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Sri Lanka: Can Tamil Tigers go on without their leader?

The military said it shot dead Vellipulai Prabhakaran Monday, a day after the rebels admitted defeat in their 26-year war.

This photograph released by the Sri Lankan military shows what the army says is the battle scene near where Tamil Tigers leader Velupillai Prabhakaran was located. The military said it shot dead Mr. Prabhakaran Monday, a day after the rebels admitted defeat in their 26-year war.

Sri Lankan Government/Reuters

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Velupillai Prabhakaran, the founder and chief of the Liberation Tigers of Tamil Eelam (LTTE) was reportedly shot dead Monday by the Sri Lankan army, possibly bringing a final blow to the rebel group just one day after conceding defeat in one of Asia's longest-running wars.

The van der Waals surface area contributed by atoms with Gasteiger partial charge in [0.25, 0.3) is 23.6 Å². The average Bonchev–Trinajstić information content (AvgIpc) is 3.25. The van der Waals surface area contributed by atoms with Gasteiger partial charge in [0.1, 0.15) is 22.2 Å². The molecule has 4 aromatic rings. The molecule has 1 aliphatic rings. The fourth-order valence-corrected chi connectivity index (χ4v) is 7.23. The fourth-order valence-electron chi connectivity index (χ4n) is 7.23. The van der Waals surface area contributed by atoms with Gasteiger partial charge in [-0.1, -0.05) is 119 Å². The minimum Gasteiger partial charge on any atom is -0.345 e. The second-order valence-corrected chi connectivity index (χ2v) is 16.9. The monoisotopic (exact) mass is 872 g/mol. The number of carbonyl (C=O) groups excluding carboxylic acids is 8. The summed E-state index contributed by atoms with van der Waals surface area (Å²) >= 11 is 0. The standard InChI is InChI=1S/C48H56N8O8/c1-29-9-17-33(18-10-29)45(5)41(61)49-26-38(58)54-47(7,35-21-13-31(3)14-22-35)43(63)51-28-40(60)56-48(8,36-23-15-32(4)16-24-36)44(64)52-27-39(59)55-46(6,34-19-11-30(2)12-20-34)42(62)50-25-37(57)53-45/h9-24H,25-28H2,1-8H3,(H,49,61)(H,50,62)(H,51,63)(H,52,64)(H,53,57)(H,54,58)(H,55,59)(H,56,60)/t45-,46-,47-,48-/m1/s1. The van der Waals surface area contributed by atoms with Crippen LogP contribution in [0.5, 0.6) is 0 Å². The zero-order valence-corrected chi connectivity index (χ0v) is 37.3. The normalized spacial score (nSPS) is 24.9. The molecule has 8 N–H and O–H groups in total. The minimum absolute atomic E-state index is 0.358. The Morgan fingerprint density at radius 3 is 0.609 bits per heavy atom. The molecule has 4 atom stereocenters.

For decades the charismatic leader played an instrumental role in demanding a separate homeland for the island's ethnic Tamil minority and in building up the LTTE's military capabilities.

"[Prabhakaran] was the LTTE's supreme leader, its god, its icon. Minus him, the LTTE will never be its old self," says Narayan Swamy, the New Delhi-based author of a biography of the rebel leader, "Inside an Elusive Mind."

Prabhakaran is believed to have been killed while escaping the war zone in the northeast of the island in an ambulance. His body has yet to be identified. Two of his deputies – LTTE's intelligence wing leader Pottu Amman and Sea Tiger wing leader Soosai – and his eldest son, Charles Anthony, were also killed, according to the military. The claims cannot be independently verified.

A uniquely fierce fighting force

Prabhakaran founded the LTTE in the 1970s in response to discrimination against Tamils by the island's majority Sinhalese population.


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